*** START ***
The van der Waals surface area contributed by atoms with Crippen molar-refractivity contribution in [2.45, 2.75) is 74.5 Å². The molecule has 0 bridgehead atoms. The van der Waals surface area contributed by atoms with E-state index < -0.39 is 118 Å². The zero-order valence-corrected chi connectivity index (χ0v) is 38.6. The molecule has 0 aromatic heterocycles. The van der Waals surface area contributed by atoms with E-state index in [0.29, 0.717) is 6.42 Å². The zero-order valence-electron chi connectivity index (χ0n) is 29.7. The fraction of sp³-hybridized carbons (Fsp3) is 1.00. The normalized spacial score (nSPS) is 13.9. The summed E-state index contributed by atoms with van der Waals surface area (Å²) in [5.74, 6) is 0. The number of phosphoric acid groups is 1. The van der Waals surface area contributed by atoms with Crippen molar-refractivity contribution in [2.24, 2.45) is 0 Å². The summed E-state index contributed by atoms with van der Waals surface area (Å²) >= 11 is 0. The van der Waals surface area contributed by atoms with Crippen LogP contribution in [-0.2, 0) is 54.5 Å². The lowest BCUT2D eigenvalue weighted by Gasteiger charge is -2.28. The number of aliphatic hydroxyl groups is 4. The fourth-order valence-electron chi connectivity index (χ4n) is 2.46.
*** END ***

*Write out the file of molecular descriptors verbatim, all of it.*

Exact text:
The van der Waals surface area contributed by atoms with Crippen molar-refractivity contribution in [2.45, 2.75) is 74.5 Å². The molecule has 0 bridgehead atoms. The van der Waals surface area contributed by atoms with E-state index < -0.39 is 118 Å². The zero-order valence-corrected chi connectivity index (χ0v) is 38.6. The molecule has 0 aromatic heterocycles. The van der Waals surface area contributed by atoms with E-state index in [0.29, 0.717) is 6.42 Å². The zero-order valence-electron chi connectivity index (χ0n) is 29.7. The fraction of sp³-hybridized carbons (Fsp3) is 1.00. The normalized spacial score (nSPS) is 13.9. The summed E-state index contributed by atoms with van der Waals surface area (Å²) in [5.74, 6) is 0. The number of phosphoric acid groups is 1. The van der Waals surface area contributed by atoms with Crippen molar-refractivity contribution in [2.24, 2.45) is 0 Å². The summed E-state index contributed by atoms with van der Waals surface area (Å²) >= 11 is 0. The van der Waals surface area contributed by atoms with Crippen LogP contribution in [-0.2, 0) is 54.5 Å². The lowest BCUT2D eigenvalue weighted by Gasteiger charge is -2.28. The number of aliphatic hydroxyl groups is 4. The fourth-order valence-electron chi connectivity index (χ4n) is 2.46.